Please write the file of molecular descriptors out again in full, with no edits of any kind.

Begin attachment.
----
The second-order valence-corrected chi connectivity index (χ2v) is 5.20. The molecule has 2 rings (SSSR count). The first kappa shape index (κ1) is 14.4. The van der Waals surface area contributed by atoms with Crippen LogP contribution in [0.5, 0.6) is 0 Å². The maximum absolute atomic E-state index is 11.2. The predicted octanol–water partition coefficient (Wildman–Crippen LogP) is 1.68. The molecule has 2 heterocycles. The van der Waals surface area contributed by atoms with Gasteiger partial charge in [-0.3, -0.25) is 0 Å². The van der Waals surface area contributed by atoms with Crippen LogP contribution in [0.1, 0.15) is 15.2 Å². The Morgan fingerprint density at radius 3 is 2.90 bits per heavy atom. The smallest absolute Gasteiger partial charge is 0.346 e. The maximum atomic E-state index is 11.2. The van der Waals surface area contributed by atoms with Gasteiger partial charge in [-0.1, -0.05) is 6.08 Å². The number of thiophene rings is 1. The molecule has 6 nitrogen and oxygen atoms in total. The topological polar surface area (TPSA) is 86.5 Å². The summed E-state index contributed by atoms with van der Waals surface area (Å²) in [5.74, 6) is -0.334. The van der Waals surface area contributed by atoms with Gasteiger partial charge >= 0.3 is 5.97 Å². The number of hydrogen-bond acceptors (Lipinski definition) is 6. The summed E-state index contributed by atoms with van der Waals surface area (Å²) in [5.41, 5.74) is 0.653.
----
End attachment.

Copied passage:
The second-order valence-corrected chi connectivity index (χ2v) is 5.20. The molecule has 2 rings (SSSR count). The first kappa shape index (κ1) is 14.4. The van der Waals surface area contributed by atoms with Crippen LogP contribution in [0.5, 0.6) is 0 Å². The maximum absolute atomic E-state index is 11.2. The predicted octanol–water partition coefficient (Wildman–Crippen LogP) is 1.68. The molecule has 2 heterocycles. The van der Waals surface area contributed by atoms with Gasteiger partial charge in [-0.3, -0.25) is 0 Å². The van der Waals surface area contributed by atoms with Crippen LogP contribution in [0.1, 0.15) is 15.2 Å². The Morgan fingerprint density at radius 3 is 2.90 bits per heavy atom. The smallest absolute Gasteiger partial charge is 0.346 e. The maximum atomic E-state index is 11.2. The van der Waals surface area contributed by atoms with Gasteiger partial charge in [-0.1, -0.05) is 6.08 Å². The number of thiophene rings is 1. The molecule has 6 nitrogen and oxygen atoms in total. The topological polar surface area (TPSA) is 86.5 Å². The summed E-state index contributed by atoms with van der Waals surface area (Å²) in [5.74, 6) is -0.334. The van der Waals surface area contributed by atoms with Gasteiger partial charge >= 0.3 is 5.97 Å². The number of hydrogen-bond acceptors (Lipinski definition) is 6. The summed E-state index contributed by atoms with van der Waals surface area (Å²) in [5.41, 5.74) is 0.653.